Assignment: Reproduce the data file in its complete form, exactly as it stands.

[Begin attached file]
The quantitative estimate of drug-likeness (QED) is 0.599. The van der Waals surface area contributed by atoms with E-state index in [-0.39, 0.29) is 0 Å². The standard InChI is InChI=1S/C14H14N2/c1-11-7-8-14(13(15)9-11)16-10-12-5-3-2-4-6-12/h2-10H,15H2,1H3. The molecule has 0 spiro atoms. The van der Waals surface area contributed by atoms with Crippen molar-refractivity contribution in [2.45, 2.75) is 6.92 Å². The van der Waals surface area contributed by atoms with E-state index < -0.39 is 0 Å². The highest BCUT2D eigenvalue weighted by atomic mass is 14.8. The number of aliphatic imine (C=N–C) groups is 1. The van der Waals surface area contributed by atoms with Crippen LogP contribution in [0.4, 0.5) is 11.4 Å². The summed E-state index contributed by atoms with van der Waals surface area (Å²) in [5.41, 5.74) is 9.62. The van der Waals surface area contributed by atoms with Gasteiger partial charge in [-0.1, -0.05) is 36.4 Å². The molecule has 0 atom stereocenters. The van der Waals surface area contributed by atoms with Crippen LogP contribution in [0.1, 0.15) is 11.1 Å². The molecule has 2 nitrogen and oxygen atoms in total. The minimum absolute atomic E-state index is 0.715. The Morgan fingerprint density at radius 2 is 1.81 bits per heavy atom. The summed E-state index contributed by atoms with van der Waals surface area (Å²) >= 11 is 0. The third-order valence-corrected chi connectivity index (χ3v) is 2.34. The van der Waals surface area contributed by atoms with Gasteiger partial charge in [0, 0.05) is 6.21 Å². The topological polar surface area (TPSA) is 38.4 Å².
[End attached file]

The quantitative estimate of drug-likeness (QED) is 0.599. The van der Waals surface area contributed by atoms with E-state index in [-0.39, 0.29) is 0 Å². The standard InChI is InChI=1S/C14H14N2/c1-11-7-8-14(13(15)9-11)16-10-12-5-3-2-4-6-12/h2-10H,15H2,1H3. The molecule has 0 spiro atoms. The van der Waals surface area contributed by atoms with Crippen molar-refractivity contribution in [2.45, 2.75) is 6.92 Å². The van der Waals surface area contributed by atoms with E-state index < -0.39 is 0 Å². The highest BCUT2D eigenvalue weighted by atomic mass is 14.8. The number of aliphatic imine (C=N–C) groups is 1. The van der Waals surface area contributed by atoms with Crippen LogP contribution in [0.4, 0.5) is 11.4 Å². The summed E-state index contributed by atoms with van der Waals surface area (Å²) in [5.41, 5.74) is 9.62. The van der Waals surface area contributed by atoms with Gasteiger partial charge in [-0.1, -0.05) is 36.4 Å². The molecule has 0 atom stereocenters. The van der Waals surface area contributed by atoms with Crippen LogP contribution in [0.1, 0.15) is 11.1 Å². The molecule has 2 nitrogen and oxygen atoms in total. The minimum absolute atomic E-state index is 0.715. The Morgan fingerprint density at radius 2 is 1.81 bits per heavy atom. The summed E-state index contributed by atoms with van der Waals surface area (Å²) >= 11 is 0. The third-order valence-corrected chi connectivity index (χ3v) is 2.34. The van der Waals surface area contributed by atoms with Gasteiger partial charge in [0, 0.05) is 6.21 Å². The topological polar surface area (TPSA) is 38.4 Å².